Today we went to Granada for some charlas (and to play tourist for a little bit.) Our charlas were on resiliency and volunteer diversity.We were in the most picaresque location, right on the lake, sitting in the open air under a thatched-roof pavilion. Tonight, I told Adrian that a) resiliency and diversity were the only topics we could have sat through on such a gorgeous day in such a gorgeous spot, and b) I couldn’t have handled those topics anywhere other than where we were.
Things got heavy today, but it was a good day with a lot of self-reflection and reflection as a group. We talked about how our personal identities (including race, sexual orientation, religion, gender, etc) affect our experiences (both in Peace Corps and in general. I talked about how I hate it when people say “we’re all the same” and “I don’t see color” because, as well-meaning as those statements may be, they
- are completely false
- minimize, ignore, or erase the diverse experiences and struggles that we face.
I, a biracial woman, face different challenges than Adrian, an African-American man, or a white lesbian woman. There may be some overlap between our experiences, but we are affected differently by various aspects of our identity. I recognize that—because I am light skinned and have some “white” features—my experiences as a black person will be different (both in Nicaragua and the U.S.) than of someone with darker skin.
Anyway, by the end of it, people had shared a lot of very personal things, and we were all thankful to be together in a safe space where we could speak openly.
From Day One in the Peace Corps, I’ve connected with these people and talked about a lot of tough subjects (in our free time, too, not just in organized talks.) As aspiring Peace Corps volunteers, I think a lot of us came here with similar beliefs and values, but obviously we are all different people. I’ve talked about sexual orientation, rape culture, race, politics, islamophobia, gender roles, feminism, etc. We didn’t necessarily start out (or end up) on the exact same page on every issue, but everyone has been very open and eager to grow and learn from each other.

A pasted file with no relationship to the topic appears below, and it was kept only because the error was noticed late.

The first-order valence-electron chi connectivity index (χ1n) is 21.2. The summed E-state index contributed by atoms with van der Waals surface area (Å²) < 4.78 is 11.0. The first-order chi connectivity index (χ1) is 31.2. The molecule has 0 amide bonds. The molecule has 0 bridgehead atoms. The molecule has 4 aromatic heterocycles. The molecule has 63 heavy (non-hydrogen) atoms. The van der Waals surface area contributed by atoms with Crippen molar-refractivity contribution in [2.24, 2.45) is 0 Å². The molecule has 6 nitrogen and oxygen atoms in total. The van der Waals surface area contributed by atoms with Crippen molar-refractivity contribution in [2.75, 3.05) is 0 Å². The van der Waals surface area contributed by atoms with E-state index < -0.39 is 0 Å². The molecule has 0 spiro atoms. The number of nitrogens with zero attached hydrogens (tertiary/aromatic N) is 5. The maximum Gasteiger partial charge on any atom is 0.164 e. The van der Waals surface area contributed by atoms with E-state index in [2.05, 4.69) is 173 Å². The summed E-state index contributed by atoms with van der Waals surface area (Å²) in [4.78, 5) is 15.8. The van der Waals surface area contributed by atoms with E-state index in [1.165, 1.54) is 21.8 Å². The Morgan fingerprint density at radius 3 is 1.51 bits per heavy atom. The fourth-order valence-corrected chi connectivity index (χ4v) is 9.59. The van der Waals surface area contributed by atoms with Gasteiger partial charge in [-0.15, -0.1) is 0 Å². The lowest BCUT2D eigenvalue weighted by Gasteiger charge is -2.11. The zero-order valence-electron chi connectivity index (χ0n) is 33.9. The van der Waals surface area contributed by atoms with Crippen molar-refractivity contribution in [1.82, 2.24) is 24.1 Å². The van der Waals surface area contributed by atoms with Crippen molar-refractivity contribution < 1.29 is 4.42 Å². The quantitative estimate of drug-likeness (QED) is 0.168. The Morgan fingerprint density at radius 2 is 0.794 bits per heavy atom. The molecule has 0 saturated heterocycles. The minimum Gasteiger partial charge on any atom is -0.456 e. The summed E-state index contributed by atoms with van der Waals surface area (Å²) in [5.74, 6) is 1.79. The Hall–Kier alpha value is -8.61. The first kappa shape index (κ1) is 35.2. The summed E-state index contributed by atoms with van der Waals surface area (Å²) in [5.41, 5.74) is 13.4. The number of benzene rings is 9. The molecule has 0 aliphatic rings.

Anyway, it was kind of a heavy day with a lot of tears (none from me, though. I don’t think I’ve cried since…April?) After lunch, we wandered Granada for a couple hours and climbed some narrow stairs to the top of a church (nowhere near as intense as sprinting to the top of Notre Dame. How many stairs was that, Jaz? 478?) We also went to a chocolate shop and sampled chocolate rum.
Here are some pictures from my day.
This morning at 6:30, I went on a hike with Caley and her host family. I didn’t exactly know it would be a hike beforehand; I just knew we’d be walking to the laguna. All I knew was that our whole trip (getting there, swimming for a bit, and getting back home) would take about 3 hours.
Anyway, I was excited, because it’s my first full weekend here and I didn’t have any plans. When we got to the entrance point for the hike, we saw this sign, and we kind of chuckled because it said “Difficulty: high.”
It probably took about 40 minutes to get down to the laguna. We swam for a while and the water was FANTASTIC. The temperature was perfect, and I probably could have stayed there all day.
The hike back up was brutal. I’d worn a long-sleeved, dri-fit shirt (mistake #1, but I’m trying to avoid showing much skin until I’ve integrated in the community a little more) that I had to take off within the first few minutes. So I hiked in my swimsuit and shorts.
It’s about 4 kilometers down and 4 back up. That doesn’t seem like much, but the incline was brutal. I couldn’t tell if my hair was drenched from swimming or from sudor (spoiler alert: SO MUCH SWEAT.) But thank God for sweat, because when the wind picked up, it felt like heaven.
When we got to the top, I felt like we’d accomplished a Herculean task. But then we had to walk even more to get to Caterina to get something to drink and find a mototaxi. My bottle of orange soda cost like $1.50, which is an absurdly high price, but we were in a tourist trap and I would have died without it, so I paid.
I’m exhausted and hungry (did I mention that I forgot to grab my water bottle on the way out of my house? I did this hike with only two small sips of Caley’s water to sustain me. How am I alive?)
All that said, I’m glad I did this, I’d recommend it to a friend, and I’d do it again (but with a tank top and some agua.) 5/5 stars.